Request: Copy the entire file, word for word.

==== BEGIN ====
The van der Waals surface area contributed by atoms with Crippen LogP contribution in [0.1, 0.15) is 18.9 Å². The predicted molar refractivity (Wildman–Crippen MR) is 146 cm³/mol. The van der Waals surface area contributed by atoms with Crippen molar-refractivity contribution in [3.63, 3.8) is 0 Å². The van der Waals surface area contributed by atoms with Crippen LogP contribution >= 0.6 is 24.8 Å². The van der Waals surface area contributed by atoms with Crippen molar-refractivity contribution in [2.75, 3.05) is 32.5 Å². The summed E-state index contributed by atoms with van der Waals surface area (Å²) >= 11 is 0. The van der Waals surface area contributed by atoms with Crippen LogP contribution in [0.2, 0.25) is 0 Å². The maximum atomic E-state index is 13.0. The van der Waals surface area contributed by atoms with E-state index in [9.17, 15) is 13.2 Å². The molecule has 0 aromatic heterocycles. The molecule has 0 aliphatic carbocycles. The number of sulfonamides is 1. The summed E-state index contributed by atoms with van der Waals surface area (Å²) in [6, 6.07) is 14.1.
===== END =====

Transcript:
The van der Waals surface area contributed by atoms with Crippen LogP contribution in [0.1, 0.15) is 18.9 Å². The predicted molar refractivity (Wildman–Crippen MR) is 146 cm³/mol. The van der Waals surface area contributed by atoms with Crippen molar-refractivity contribution in [3.63, 3.8) is 0 Å². The van der Waals surface area contributed by atoms with Crippen LogP contribution >= 0.6 is 24.8 Å². The van der Waals surface area contributed by atoms with Crippen molar-refractivity contribution in [2.75, 3.05) is 32.5 Å². The summed E-state index contributed by atoms with van der Waals surface area (Å²) >= 11 is 0. The van der Waals surface area contributed by atoms with Crippen LogP contribution in [0.2, 0.25) is 0 Å². The maximum atomic E-state index is 13.0. The van der Waals surface area contributed by atoms with E-state index in [9.17, 15) is 13.2 Å². The molecule has 0 aromatic heterocycles. The molecule has 0 aliphatic carbocycles. The number of sulfonamides is 1. The summed E-state index contributed by atoms with van der Waals surface area (Å²) in [6, 6.07) is 14.1.